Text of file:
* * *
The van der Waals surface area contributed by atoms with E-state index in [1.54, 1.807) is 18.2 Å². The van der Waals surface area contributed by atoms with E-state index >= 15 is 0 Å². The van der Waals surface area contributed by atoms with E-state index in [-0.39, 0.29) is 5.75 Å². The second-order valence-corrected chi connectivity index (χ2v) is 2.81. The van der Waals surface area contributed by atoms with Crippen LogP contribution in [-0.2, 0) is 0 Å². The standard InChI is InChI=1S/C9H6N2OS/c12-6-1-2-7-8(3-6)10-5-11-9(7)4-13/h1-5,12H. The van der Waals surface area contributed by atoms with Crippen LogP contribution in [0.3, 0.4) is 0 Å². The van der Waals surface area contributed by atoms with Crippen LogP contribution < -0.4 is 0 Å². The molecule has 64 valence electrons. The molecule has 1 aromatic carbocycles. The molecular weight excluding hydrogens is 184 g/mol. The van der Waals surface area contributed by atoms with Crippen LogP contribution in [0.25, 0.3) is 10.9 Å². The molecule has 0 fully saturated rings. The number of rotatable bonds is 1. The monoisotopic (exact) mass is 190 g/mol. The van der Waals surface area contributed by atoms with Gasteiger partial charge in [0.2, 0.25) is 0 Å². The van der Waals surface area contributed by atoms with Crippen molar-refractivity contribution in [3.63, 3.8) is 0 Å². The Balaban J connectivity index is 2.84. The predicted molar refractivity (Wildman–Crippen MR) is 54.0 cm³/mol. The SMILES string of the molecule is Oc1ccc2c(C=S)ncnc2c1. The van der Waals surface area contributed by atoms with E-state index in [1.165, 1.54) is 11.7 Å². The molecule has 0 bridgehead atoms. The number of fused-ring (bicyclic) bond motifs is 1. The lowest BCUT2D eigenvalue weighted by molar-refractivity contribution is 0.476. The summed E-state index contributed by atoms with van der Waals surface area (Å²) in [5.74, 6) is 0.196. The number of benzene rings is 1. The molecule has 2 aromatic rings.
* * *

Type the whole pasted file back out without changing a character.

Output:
The van der Waals surface area contributed by atoms with E-state index in [1.54, 1.807) is 18.2 Å². The van der Waals surface area contributed by atoms with E-state index >= 15 is 0 Å². The van der Waals surface area contributed by atoms with E-state index in [-0.39, 0.29) is 5.75 Å². The second-order valence-corrected chi connectivity index (χ2v) is 2.81. The van der Waals surface area contributed by atoms with Crippen LogP contribution in [-0.2, 0) is 0 Å². The standard InChI is InChI=1S/C9H6N2OS/c12-6-1-2-7-8(3-6)10-5-11-9(7)4-13/h1-5,12H. The van der Waals surface area contributed by atoms with Crippen LogP contribution in [0.3, 0.4) is 0 Å². The van der Waals surface area contributed by atoms with Crippen LogP contribution < -0.4 is 0 Å². The molecule has 64 valence electrons. The molecule has 1 aromatic carbocycles. The molecular weight excluding hydrogens is 184 g/mol. The van der Waals surface area contributed by atoms with Crippen LogP contribution in [0.25, 0.3) is 10.9 Å². The molecule has 0 fully saturated rings. The number of rotatable bonds is 1. The monoisotopic (exact) mass is 190 g/mol. The van der Waals surface area contributed by atoms with Gasteiger partial charge in [0.2, 0.25) is 0 Å². The van der Waals surface area contributed by atoms with Crippen molar-refractivity contribution in [3.63, 3.8) is 0 Å². The Balaban J connectivity index is 2.84. The predicted molar refractivity (Wildman–Crippen MR) is 54.0 cm³/mol. The SMILES string of the molecule is Oc1ccc2c(C=S)ncnc2c1. The van der Waals surface area contributed by atoms with E-state index in [1.165, 1.54) is 11.7 Å². The molecule has 0 bridgehead atoms. The number of fused-ring (bicyclic) bond motifs is 1. The lowest BCUT2D eigenvalue weighted by molar-refractivity contribution is 0.476. The summed E-state index contributed by atoms with van der Waals surface area (Å²) in [5.74, 6) is 0.196. The number of benzene rings is 1. The molecule has 2 aromatic rings.